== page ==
Hand and Arm Movements

In this blog, my intent is to cover some of the concepts and principles of Tai Chi that I have watched students (both new and not so new) struggle with throughout the years. I thought I would start with arm and hand movements. This list is by no means exhaustive.

In Tai Chi, the upper and the lower body are synchronized. However, if one part moves and the other doesn’t move, the body is neither coordinated nor synchronized. Have you heard the term: body as a unit! When one body part moves, they all move. With this in mind, let’s talk about Tai Chi Arm and Hand Movements and why and how they affect our Tai Chi practice.

We also can’t talk about hand and arm movements without talking about the concept of circularity. This is an important area of upper body movement frequently misunderstood by newer students. Upper body Tai-Chi movements (arms and hands) are circular or a part of a circle. The speed and/or radius, as well as its plane continuously change. Martially, this is particularly important because it is easy for your opponent to predict the trajectory of a straight-line arm movement, but not so with the constantly changing circular movements of Tai Chi.

Beginning students (and non-students) get distracted by what the arms and legs are doing when they are watching skilled Tai Chi practitioners. Neither realizes that the center/waist (Dantian) is directing and controlling the movements of the arms. This is a very important principle that many new or even intermediate students struggle with: arm movements come from body movements. Arms do not move independently.

According to Master Jesse Tsao, PhD, author of Practical Tai Chi Trainingif you (not your body) move your hands or arms, your movements will “become segmented, the energy and power will be greatly diminished.” However, if you follow this key body movement principle “your arm motions will be effortless. Once a student understands and consciously practices this principle, it will be much easier to actually do Tai Chi correctly.

James Drewe, a Tai Chi and Qigong instructor in England suggests practicing this principle in the following manner:

  • Stand with your feet shoulder-width apart.
  • Without moving your feet, turn your hips to the right and/or the left.
  • Come back to center (or neutral).
  • Now either put your arm out in front of you or out to the side (your palm can be up or down).
  • Then turn your hips out to the right and/or the left. Let the arm act as a “spoke on a wheel” and let the hips move the arm.

In other words, the body turn caused the arm movement. Simple but important to comprehend!

Before we discuss arm and hand movements, let’s talk about the shoulders and elbows. Shoulders must be loose and dropped. Lifting the shoulders must be avoided because they restrict arm and hand movements. Elbows must point down, otherwise, they lift the shoulders, again causing restricted arm and hand movements.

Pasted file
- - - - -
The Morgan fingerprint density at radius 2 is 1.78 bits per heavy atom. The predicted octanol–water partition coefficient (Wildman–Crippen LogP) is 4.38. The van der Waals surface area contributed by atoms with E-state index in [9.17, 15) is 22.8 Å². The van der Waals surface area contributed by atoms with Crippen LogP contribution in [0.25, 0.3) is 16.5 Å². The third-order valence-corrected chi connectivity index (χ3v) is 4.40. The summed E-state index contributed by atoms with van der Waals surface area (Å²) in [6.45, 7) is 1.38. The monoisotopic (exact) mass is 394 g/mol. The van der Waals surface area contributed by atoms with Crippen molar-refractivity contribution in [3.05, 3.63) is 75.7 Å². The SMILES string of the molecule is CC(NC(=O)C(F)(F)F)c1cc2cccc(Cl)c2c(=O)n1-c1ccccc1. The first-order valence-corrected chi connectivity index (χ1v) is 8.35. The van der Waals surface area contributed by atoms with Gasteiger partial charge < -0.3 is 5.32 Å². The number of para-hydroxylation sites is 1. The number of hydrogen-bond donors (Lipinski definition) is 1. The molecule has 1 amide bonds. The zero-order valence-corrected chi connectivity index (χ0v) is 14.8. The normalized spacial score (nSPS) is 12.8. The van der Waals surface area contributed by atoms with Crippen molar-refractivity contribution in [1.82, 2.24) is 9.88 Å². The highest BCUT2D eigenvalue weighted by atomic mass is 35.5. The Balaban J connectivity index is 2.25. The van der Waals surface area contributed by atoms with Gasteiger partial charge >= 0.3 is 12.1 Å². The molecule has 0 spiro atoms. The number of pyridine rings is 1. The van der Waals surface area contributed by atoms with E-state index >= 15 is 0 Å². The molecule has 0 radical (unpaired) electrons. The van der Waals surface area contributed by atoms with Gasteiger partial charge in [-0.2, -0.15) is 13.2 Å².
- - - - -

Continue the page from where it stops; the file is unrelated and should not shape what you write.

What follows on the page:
Arm and hand movements in Tai Chi can look quite complicated. To many new students (and observers), Tai Chi hand movements actually look random, as well. Hands often have open palms. At other times palms and hands are closed and may even form “hooks”. In most forms, the hands don’t cross the center line (i.e., the sternum) because each hand protects its half of the body.

How about the wrists? In many forms, the wrists need to “sit”. When the wrist “sits” (drops slightly) the fingers gently rise. Maybe you have heard of “Beautiful Lady’s Wrist” (also called Beautiful Lady’s Hand)! By keeping the wrist straight (straight does not mean flat) from the elbow to the tip of the middle finger, you soften and relax the entire arm, including the fingers (which have a natural, relaxed curve). The result is not only improved circulation, this also allows leg and waist movements to be expressed in the hand. Bending the wrist (either inward or outward), just like bending the elbow (or any other joint), stops and/or restricts the flow of energy. Many instructors (myself included) liken this to bending a hose which stops the flow of water!

What about hands? Do you realize that a single hand movement requires approximately 50 muscles working together? Hands can punch, slap, hook, chop, neutralize, strike, stick, and so much more. In most forms, the hand positions change many times. A Tai Chi practitioner can express a full variation of abilities through the use of his or her hands. In fact, several hand forms exist today, as well as in the past.

Tai Chi practitioners often use the hands and arms for “listening”. Consider the practitioners “feeling out” their opponent in Push Hands and/or sticking hands, for example.

Proper hand form is one of the keys to successful Tai Chi training and practice. Many experts believe that the different hand forms ”originally came from imitating animals”. Holding your hand in the shape of an eagle claw, mouth or claw of a tiger, or even a crane’s claw directs Qi to your hand. Each style or family of Tai Chi has different ways of forming or holding their hands. Within styles or families, hand forms may be different depending on the Master or practitioner’s experience, understanding, or even preference.

Because of tension and inexperience, many new (and even not so new) students hold their hands too tightly rather than using an open hand manner. Fists are not to be clenched, but relaxed. Palms are also relaxed but not flat. Fingers are open but not stretched straight.

A few additional interesting points: most practitioners experience loss of focus on occasion. Paying more more attention to your changing hand postures will keep your mind from wandering and generate greater amounts of Qi. This will also increase your mind-body interaction and your energy pathways. The result will be better form and better health!

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